TRAUMA AND ITS IMPACT (2)
"Dissociation is the essence of trauma. The overwhelming experience is split off and fragmented, so that the emotions, sound, images, thoughts and physical sensations related to the trauma take on a life of their own." Bessel van der Kolk
Dissociation and Reliving
‘Dissociation is the essence of trauma. The overwhelming experience is split off and fragmented, so that the emotions, sound, images, thoughts and physical sensations related to the trauma take on a life of their own.
The sensory fragments of memory intrude into the present, where they are literally relived.
As long as the trauma is not resolved, the stress hormones that the body secretes to protect itself keep circulating, and the defensive movements and emotional responses keep getting replayed…
Flashbacks and reliving are in some ways worse than the trauma itself. A traumatic event has a beginning and an end – at some point it is over.
But for people with PTSD a flashback can occur at any time, whether they are awake or asleep. There is no way of knowing when it’s going to occur again or how long it will last….
If elements of the trauma re replayed again and again, the accompanying stress hormones engrave those memories even more deeply in the mind.
Ordinary, day-to-day events become less and less compelling. Not being able to deeply take in what is going on around them makes it impossible to feel fully alive.It becomes harder to feel the joys of aggravations of ordinary life, harder to concentrate on the tasks at end.
Not being fully alive in the present keeps them firmly imprisoned in the past.’ Bessel van der Kolk, The Body Keeps The Score: Brain, Mind, and Body in the Healing of Trauma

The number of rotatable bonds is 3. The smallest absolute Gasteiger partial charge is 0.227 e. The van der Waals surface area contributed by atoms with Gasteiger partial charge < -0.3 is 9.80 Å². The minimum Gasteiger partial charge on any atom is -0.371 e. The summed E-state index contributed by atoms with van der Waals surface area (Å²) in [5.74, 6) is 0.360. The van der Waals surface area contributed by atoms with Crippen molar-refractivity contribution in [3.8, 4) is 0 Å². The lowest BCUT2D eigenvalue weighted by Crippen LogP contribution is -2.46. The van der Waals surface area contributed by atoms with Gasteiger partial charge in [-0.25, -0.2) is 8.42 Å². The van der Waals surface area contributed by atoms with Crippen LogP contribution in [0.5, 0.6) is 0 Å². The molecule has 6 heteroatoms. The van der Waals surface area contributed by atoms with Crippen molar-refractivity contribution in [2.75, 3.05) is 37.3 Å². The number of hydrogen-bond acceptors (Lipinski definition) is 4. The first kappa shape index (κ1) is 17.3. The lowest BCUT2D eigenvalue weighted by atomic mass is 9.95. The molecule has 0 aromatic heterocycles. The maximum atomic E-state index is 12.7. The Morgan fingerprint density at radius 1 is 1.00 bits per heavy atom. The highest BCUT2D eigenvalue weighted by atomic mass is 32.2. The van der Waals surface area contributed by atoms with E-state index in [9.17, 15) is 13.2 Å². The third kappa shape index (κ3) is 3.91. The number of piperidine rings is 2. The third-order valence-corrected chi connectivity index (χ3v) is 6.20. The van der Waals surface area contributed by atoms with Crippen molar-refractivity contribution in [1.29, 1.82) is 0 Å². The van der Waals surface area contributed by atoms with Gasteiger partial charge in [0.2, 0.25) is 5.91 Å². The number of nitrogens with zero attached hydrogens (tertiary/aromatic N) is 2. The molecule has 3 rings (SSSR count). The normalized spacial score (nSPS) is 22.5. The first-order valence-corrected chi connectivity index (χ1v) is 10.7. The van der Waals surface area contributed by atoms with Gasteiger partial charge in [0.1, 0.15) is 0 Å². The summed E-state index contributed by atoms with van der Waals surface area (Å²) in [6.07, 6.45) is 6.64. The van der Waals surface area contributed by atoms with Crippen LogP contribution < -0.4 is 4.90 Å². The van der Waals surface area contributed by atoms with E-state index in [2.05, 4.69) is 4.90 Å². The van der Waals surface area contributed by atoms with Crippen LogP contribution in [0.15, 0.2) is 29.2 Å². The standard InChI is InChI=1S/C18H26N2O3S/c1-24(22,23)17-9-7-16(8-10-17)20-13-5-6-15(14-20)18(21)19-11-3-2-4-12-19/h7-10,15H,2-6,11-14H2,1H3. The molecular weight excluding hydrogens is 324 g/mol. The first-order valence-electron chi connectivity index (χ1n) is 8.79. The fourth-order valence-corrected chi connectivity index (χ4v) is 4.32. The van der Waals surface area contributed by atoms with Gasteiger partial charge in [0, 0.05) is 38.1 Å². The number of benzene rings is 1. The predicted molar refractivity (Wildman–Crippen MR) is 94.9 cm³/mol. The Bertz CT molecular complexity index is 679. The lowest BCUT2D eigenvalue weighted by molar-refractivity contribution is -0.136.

Trauma and Our Bodies
'…However, traumatized people chronically feel unsafe in their bodies: The past is alive in the form of gnawing interior discomfort.
Their bodies are constantly bombarded by visceral warning signs, and, in an attempt to control these processes, they often become expert at ignoring their gut feelings and in numbing awareness of what is played out inside. They learn to hide from themselves.
The more people try to push away and ignore internal warning signs, the more likely they are to take over and leave them bewildered, confused and ashamed.
People who cannot comfortably notice what is going on inside become vulnerable to respond to any sensory shift by shutting down or going into a panic - they develop a fear of fear itself.' Bessel van der Kolk, The Body Keeps The Score: Brain, Mind, and Body in the Healing of Trauma
Befriending the Body
‘Trauma victims cannot recover until they become familiar with and befriend the sensations in their body.
Being frightened means that you live in a body that is always on guard. Angry people live in angry bodies.
The bodies of child-abuse victims are tense and defensive until they find a way to relax and feel safe.
In order to change, people need to become aware of their sensations and the way that their bodies interact with the world around them. Physical self-awareness is the first step in releasing the tyranny of the past.’ Bessel van der Kolk, The Body Keeps The Score: Brain, Mind, and Body in the Healing of Trauma
> The Elders Report